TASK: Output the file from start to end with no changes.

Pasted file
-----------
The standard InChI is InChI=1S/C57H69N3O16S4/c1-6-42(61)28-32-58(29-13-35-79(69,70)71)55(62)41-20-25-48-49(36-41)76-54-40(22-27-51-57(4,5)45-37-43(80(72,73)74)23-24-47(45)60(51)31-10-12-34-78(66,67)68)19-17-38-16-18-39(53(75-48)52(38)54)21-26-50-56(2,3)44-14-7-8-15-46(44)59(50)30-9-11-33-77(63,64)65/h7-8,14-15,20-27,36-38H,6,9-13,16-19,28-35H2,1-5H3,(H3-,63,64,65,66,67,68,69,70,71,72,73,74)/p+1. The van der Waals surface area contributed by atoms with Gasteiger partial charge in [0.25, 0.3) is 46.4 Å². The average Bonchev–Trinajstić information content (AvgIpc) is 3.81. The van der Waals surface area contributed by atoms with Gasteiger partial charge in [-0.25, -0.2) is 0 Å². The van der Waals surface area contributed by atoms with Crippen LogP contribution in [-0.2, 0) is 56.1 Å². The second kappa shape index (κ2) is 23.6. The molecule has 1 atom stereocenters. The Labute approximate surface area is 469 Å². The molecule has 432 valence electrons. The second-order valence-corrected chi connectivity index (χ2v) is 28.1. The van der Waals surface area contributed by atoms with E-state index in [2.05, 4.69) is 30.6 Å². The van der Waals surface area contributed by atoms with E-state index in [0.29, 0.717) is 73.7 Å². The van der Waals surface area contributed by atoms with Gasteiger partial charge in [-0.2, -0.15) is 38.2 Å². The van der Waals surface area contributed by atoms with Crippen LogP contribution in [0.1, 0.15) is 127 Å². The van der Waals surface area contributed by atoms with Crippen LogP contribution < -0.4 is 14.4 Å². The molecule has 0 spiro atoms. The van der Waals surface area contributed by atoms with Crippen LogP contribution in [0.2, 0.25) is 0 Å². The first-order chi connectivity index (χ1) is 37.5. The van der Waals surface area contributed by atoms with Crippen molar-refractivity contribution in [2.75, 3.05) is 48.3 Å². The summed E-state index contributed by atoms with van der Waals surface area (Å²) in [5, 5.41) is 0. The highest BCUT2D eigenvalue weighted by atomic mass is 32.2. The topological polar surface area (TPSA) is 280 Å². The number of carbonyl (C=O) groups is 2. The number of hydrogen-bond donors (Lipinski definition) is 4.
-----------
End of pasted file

The standard InChI is InChI=1S/C57H69N3O16S4/c1-6-42(61)28-32-58(29-13-35-79(69,70)71)55(62)41-20-25-48-49(36-41)76-54-40(22-27-51-57(4,5)45-37-43(80(72,73)74)23-24-47(45)60(51)31-10-12-34-78(66,67)68)19-17-38-16-18-39(53(75-48)52(38)54)21-26-50-56(2,3)44-14-7-8-15-46(44)59(50)30-9-11-33-77(63,64)65/h7-8,14-15,20-27,36-38H,6,9-13,16-19,28-35H2,1-5H3,(H3-,63,64,65,66,67,68,69,70,71,72,73,74)/p+1. The van der Waals surface area contributed by atoms with Gasteiger partial charge in [0.25, 0.3) is 46.4 Å². The average Bonchev–Trinajstić information content (AvgIpc) is 3.81. The van der Waals surface area contributed by atoms with Gasteiger partial charge in [-0.25, -0.2) is 0 Å². The van der Waals surface area contributed by atoms with Crippen LogP contribution in [-0.2, 0) is 56.1 Å². The second kappa shape index (κ2) is 23.6. The molecule has 1 atom stereocenters. The Labute approximate surface area is 469 Å². The molecule has 432 valence electrons. The second-order valence-corrected chi connectivity index (χ2v) is 28.1. The van der Waals surface area contributed by atoms with E-state index in [2.05, 4.69) is 30.6 Å². The van der Waals surface area contributed by atoms with E-state index in [0.29, 0.717) is 73.7 Å². The van der Waals surface area contributed by atoms with Gasteiger partial charge in [-0.2, -0.15) is 38.2 Å². The van der Waals surface area contributed by atoms with Crippen LogP contribution in [0.1, 0.15) is 127 Å². The van der Waals surface area contributed by atoms with Crippen LogP contribution < -0.4 is 14.4 Å². The molecule has 0 spiro atoms. The van der Waals surface area contributed by atoms with Crippen LogP contribution in [0.2, 0.25) is 0 Å². The first-order chi connectivity index (χ1) is 37.5. The van der Waals surface area contributed by atoms with Crippen molar-refractivity contribution in [2.75, 3.05) is 48.3 Å². The summed E-state index contributed by atoms with van der Waals surface area (Å²) in [5, 5.41) is 0. The highest BCUT2D eigenvalue weighted by atomic mass is 32.2. The topological polar surface area (TPSA) is 280 Å². The number of carbonyl (C=O) groups is 2. The number of hydrogen-bond donors (Lipinski definition) is 4.